I am a white (Ukrainian on one side, and have no access to knowing the other side’s lineage), high (both in terms of my heels and drug use) femme, cis, manipulative, relatively charming, learning disabled, student, eating disordered, mentally unwell lady. I currently volunteer doing Partner Assault Response (PAR) counseling through a formal agency. I run 12-week groups and individual counseling sessions for people (mostly cis men) who have been convicted of domestic violence/sexual assault. These are folks who have abused and/or sexually assaulted their romantic partners and have been mandated by the courts to attend each session, usually to avoid (sometimes more) jail time, have their charges lessened or be released from custody. Obviously I hold a tremendous amount of power in these spaces, where at the end of the 12 weeks I write a letter to the crown stating what I believe their chances of ‘re-offending’ are and recommendations (i.e for more resources, such as drug treatment). The work I am doing of intervening with folks who are perpetrators of domestic violence involves teaching/learning the skills involved in being in healthy relationships. It does not feel as radical as I thought it would. It is much more human in its form. I try to tell myself and those around me that if you can’t trust how and why learning  basic relationship skills is important radical work, and inherently involved with transformative justice; that is okay, but it’s your truth and way of being. This isn’t to say the best way of doing this is through a formal agency/through court mandated programs, and for sure I am not always the appropriate person to teach this stuff. I often feel  that in our communities we use words like ‘Transformative Justice’ as catchy, sexy words and our heads go to this amazing, big work where we get to use such phrases and radical sentiments. However, I think my experience has been a key element of this radical transformative work: I’m just learning/teaching some basic shit (which I struggle to apply in my own life) and having conversations about being in relationships with our self, the world, and others and hoping that will lead to less hurt in this world.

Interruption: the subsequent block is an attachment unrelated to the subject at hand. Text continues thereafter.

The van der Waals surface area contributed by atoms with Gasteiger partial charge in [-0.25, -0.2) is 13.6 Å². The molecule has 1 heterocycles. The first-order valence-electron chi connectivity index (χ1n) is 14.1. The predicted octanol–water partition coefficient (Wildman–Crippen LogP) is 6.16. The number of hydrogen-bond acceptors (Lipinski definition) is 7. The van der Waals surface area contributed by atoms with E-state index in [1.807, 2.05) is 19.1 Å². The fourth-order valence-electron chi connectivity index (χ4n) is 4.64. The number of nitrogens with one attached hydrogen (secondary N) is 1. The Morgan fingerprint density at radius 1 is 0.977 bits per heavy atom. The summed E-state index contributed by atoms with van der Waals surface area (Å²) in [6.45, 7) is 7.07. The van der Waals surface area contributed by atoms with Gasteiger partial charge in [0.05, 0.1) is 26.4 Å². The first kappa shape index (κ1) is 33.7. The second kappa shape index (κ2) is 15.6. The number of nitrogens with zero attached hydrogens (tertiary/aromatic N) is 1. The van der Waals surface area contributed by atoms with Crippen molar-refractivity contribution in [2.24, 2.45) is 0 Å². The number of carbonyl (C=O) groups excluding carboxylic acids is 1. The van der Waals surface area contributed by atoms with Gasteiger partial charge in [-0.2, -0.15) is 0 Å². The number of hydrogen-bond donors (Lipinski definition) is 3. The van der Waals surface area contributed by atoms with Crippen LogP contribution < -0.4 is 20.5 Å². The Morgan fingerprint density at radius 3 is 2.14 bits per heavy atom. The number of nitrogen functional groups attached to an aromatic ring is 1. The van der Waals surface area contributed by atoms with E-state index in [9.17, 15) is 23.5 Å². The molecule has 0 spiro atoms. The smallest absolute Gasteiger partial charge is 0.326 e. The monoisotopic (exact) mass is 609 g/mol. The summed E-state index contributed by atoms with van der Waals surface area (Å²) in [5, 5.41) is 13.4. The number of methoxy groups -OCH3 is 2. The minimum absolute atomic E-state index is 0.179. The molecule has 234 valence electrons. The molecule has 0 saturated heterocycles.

There are all sorts of lessons I have learned from my work with these men. Confusing and unsolved questions and ‘facts’ have arisen inside me and have made me question some of my earlier simpler radical ideas, that I once thought set me apart from the average person. I am learning the complexity of trusting the police’s accounts of an event more than the people I am supporting (men who abuse), the therapeutic value of humanity, self worth and accepting contradictions in both my own and other people’s stories and beliefs.